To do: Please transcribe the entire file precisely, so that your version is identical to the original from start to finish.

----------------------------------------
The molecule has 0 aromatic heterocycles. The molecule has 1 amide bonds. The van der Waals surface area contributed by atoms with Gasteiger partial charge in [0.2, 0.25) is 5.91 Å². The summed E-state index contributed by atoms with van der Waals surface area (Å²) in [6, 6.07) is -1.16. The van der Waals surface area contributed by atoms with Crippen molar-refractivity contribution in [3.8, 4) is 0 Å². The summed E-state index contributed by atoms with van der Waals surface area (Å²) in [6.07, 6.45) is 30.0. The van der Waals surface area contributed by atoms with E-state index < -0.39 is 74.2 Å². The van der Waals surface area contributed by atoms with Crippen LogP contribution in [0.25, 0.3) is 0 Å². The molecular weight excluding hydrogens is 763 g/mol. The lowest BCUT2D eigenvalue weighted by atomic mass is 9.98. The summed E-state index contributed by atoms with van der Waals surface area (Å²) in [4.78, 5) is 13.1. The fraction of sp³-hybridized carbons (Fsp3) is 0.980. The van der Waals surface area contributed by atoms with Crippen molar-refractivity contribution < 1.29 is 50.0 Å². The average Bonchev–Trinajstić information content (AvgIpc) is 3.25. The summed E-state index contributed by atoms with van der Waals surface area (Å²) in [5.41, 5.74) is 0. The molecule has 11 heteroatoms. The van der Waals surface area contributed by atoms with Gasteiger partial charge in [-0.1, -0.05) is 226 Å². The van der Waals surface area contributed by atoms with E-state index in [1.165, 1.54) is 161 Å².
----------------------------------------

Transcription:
The molecule has 0 aromatic heterocycles. The molecule has 1 amide bonds. The van der Waals surface area contributed by atoms with Gasteiger partial charge in [0.2, 0.25) is 5.91 Å². The summed E-state index contributed by atoms with van der Waals surface area (Å²) in [6, 6.07) is -1.16. The van der Waals surface area contributed by atoms with Crippen molar-refractivity contribution in [3.8, 4) is 0 Å². The summed E-state index contributed by atoms with van der Waals surface area (Å²) in [6.07, 6.45) is 30.0. The van der Waals surface area contributed by atoms with E-state index < -0.39 is 74.2 Å². The van der Waals surface area contributed by atoms with Crippen LogP contribution in [0.25, 0.3) is 0 Å². The molecular weight excluding hydrogens is 763 g/mol. The lowest BCUT2D eigenvalue weighted by atomic mass is 9.98. The summed E-state index contributed by atoms with van der Waals surface area (Å²) in [4.78, 5) is 13.1. The fraction of sp³-hybridized carbons (Fsp3) is 0.980. The van der Waals surface area contributed by atoms with Crippen molar-refractivity contribution < 1.29 is 50.0 Å². The average Bonchev–Trinajstić information content (AvgIpc) is 3.25. The summed E-state index contributed by atoms with van der Waals surface area (Å²) in [5.41, 5.74) is 0. The molecule has 11 heteroatoms. The van der Waals surface area contributed by atoms with Gasteiger partial charge in [-0.1, -0.05) is 226 Å². The van der Waals surface area contributed by atoms with E-state index in [1.165, 1.54) is 161 Å².